New Delhi: The tag of being a “foreigner” continues to haunt ex-Army man Mohammad Sanaullah even after walking out of Goalpara detention centre after the Gauhati High Court released him on bail on June 8. He was sent behind bars on May 28, six days after a Foreigners’ Tribunal (FT) at Boko in Assam’s Kamrup district declared him a “foreign national of post 25-03-1971 stream”. March 24, 1971 is the cut-off date for citizenship, as per the Assam Accord of 1985.
“I was called by a deputy superintendent of police (DSP) to North Guwahati police station on the evening of May 28. I had the apprehension that I could be detained as per the procedure because I had lost my case in the FT. It was true. I was asked to surrender. The next morning, I was taken to the detention centre – one of the six such centres housed within the district jails of Assam that are meant for declared foreigners,” the 52-year-old retired Subedar with the Army’s Corps of Electronics and Mechanical Engineer (EME) told Newsclick over phone.
Sanaullah had joined the defence forces on May 21, 1987 and retired on June 1, 2017. On January 26, 2017, he was awarded the rank of honorary captain by the then President. A resident of Guwahati’s Satgaon area, he was recently appointed as a sub-inspector (SI) with the border wing of the state police after clearing the qualification test. The Border Police is tasked with identifying illegal migrants, lodging a “reference” case against the person in the FT concerned, arresting them once declared a foreigner and finally deporting them from the country.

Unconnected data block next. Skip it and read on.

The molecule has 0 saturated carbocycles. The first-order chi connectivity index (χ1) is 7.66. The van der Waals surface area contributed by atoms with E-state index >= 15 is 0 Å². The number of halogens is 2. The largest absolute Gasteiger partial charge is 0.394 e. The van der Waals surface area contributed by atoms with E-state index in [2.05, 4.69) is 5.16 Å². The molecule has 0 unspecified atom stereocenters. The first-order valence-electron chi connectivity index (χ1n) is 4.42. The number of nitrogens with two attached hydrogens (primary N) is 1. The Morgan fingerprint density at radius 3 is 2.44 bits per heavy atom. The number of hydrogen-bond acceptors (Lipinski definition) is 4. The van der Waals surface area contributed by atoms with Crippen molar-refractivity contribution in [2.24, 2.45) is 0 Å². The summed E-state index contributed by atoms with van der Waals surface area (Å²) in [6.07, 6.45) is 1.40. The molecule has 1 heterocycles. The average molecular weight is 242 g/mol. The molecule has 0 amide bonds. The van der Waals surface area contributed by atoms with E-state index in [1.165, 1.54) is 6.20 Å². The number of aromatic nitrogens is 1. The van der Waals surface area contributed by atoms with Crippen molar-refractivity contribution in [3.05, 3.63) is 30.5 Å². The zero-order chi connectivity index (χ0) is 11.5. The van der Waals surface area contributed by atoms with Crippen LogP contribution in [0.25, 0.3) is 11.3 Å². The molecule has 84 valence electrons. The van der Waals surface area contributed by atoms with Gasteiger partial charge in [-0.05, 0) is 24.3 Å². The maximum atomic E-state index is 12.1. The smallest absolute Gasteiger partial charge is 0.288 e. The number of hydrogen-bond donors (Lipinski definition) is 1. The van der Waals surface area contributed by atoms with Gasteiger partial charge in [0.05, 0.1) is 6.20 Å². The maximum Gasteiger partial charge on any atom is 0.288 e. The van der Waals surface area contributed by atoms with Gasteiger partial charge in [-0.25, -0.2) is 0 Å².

“The condition of detention centres – which are regular prisons having a separate section for declared foreign nationals – are horrible. The cell in Goalpara detention centre where I was lodged had around 40 people. Like other prisoners, I was also given two blankets, a mosquito net, a plate and a glass. The quality of food is extremely bad,” he said.
When asked for details of his interactions with fellow detainees, Sanaullah said: A majority of detainees in the detention center - say sources, are illiterate and very poor. They have been lodged there for the past several years. There are people who have been in the detention centre for approx eight-nine years. They have been declared foreigners by over 100 FTs in the state. Several of them have been declared ‘foreign nationals’ on account of minor discrepancies (such as spelling errors in their names and age mismatches) in the papers they had submitted to prove their Indian citizenship the sources said